Question

We have had moisture issues in our crawlspace this wet summer. We are thinking we will try a dehumidifier. Any suggestions?

Asked by Chris and Dara Gunnell
Pfafftown, NC

The insulation is very wet, and we didn't know to close our vents. We had the typical very expensive quotes, but are thinking we will try a dehumidifier to see if this method works, closing the vents, new vapor barrier paper, etc. will help. My question is since there was some mold on some of the joists, do we really need an $700.00ish fungicide treatment to treat whole area? We will do if necessary, but it seems a bit much and maybe not so home healthy? They also are saying we will need to remove all the insulation, and replace with new to do this, this is $800.00. Any suggestions are appreciated asap!

Answer

Danny Kelly

Answered by Danny Kelly

Charlotte, NC

Kelly McArdle Construction

September 23, 2013

It has been a very wet summer in NC this year and that is causing havoc in all the vented crawl spaces in the area.

  • Vented crawl spaced worked fine before we added air conditioning and insulation to our homes.
  • Now these same things keep our crawl spaces cooler and when the humid air from outside comes in through the vents it will condense on all the cool surfaces, ductwork, insulation, etc. which is what you are experiencing.

The best solution is to seal up the crawl vents and make a closed crawlspace system. This is typically the most expensive approach.

  • There are several ways to accomplish this and you will get varying opinions especially from the companies that specialize in this type of work.
  • Most of them operate on scare tactics (as do most mold companies) and talk people into spending much more than necessary on their crawl space. 

The other complicating factor is there are ways to correct this that are not very energy efficient (like running a dehumidifier) so finding a balance is important. You want to control the moisture but not waste a lot of energy to do it.

Is all of this necessary?

So back to your question - is all of this necessary? Well it depends on several things.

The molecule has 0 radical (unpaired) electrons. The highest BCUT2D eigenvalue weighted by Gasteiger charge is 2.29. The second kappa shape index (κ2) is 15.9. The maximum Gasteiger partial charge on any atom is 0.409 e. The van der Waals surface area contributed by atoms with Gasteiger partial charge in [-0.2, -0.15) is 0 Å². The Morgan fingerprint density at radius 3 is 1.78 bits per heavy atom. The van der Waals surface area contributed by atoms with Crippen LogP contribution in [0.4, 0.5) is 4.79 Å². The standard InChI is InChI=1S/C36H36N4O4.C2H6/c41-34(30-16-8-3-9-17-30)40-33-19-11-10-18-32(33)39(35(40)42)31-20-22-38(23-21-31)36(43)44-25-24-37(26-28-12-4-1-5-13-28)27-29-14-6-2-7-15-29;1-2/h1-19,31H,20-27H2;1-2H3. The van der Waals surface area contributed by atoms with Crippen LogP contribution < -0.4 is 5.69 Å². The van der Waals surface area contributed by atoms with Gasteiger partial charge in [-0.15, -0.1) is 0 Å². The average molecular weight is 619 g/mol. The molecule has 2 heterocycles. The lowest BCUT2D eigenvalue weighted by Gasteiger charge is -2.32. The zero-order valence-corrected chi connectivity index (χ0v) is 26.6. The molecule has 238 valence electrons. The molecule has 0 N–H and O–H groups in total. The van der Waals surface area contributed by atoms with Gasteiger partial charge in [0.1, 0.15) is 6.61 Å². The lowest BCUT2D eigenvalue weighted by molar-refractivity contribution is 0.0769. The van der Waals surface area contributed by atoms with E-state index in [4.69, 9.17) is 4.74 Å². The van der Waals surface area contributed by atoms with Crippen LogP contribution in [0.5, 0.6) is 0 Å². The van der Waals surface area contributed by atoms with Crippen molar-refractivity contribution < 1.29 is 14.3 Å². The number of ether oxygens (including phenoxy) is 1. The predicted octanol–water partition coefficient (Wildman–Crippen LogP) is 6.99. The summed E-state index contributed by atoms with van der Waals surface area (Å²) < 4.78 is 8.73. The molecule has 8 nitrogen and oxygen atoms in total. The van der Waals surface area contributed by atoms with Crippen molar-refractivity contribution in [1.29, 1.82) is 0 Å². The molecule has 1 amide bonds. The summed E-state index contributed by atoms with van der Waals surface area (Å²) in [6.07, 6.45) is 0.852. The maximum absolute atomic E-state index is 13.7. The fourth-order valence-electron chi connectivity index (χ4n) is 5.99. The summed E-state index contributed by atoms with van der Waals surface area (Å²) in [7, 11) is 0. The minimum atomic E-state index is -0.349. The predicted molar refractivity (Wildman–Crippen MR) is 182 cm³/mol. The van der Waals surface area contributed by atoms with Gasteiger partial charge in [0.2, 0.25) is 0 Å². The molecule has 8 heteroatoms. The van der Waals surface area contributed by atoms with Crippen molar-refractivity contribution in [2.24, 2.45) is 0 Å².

• Is there currently mold growing on your floor joists? If so, it should be cleaned off but this can be done with a simple detergent solution, you do not have to use some expensive product.
  • It is better to remove the insulation but if it is not completely saturated you can leave it in place as long as it will dry out.
  • If you are not allergic to the mold, you actually do not need to do anything as it will eventually go dormant once the moisture is under control.

The minimal solution is a wait and see approach. It is important to monitor your crawl space. Check the humidity and more importantly check the moisture content of your floor joists. A good termite company can perform this test annually for you.

Making a closed crawlspace system

You would begin by removing all insulation, clean joists, treat the joists, install vapor barrier, insulate crawl walls, etc. 

Next step is close up the crawl space. Before sealing it up, you need to check your HVAC system if it is in the crawl space and be sure it is a closed combustion appliance that brings in its own combustion air. If it is, then seal up the vents and install a vapor barrier over 100% of the crawl floor and wrap up the crawl space wall wherever the crawl floor is below grade.

Now you need to control the moisture with some sort of mechanical ventilation. The code allows supply air, exhaust air or a dehumidifier.

  • I do not like the supply air option for an old musty existing crawl space as it will push the dirty air up into the house.
  • A dehumidifier will typically work but is a huge energy hog and you will end up spending much more in the long run. Also, the cheap dehumidifiers will not work well in a crawl space so you will need to purchase a high dollar one.
  • I would recommend the exhaust vent. You can purchase an Energy Star fan and run it continuously. It only needs to be 1 CFM for every 50 square feet of crawl space. This vent will exhaust all of the moisture (and musty moldy odors) and slowly draw a bit of dry conditioned air from the house above.

For more information:

Read "Are sealed crawl spaces a good idea?" a Q&A answered by Joshua Lloyd.

Also, check "What is the best way to encapsulate a crawlspace that seems wet all the time?" a Q&A answered by Sean Lintow.

Tagged In: basement moisture

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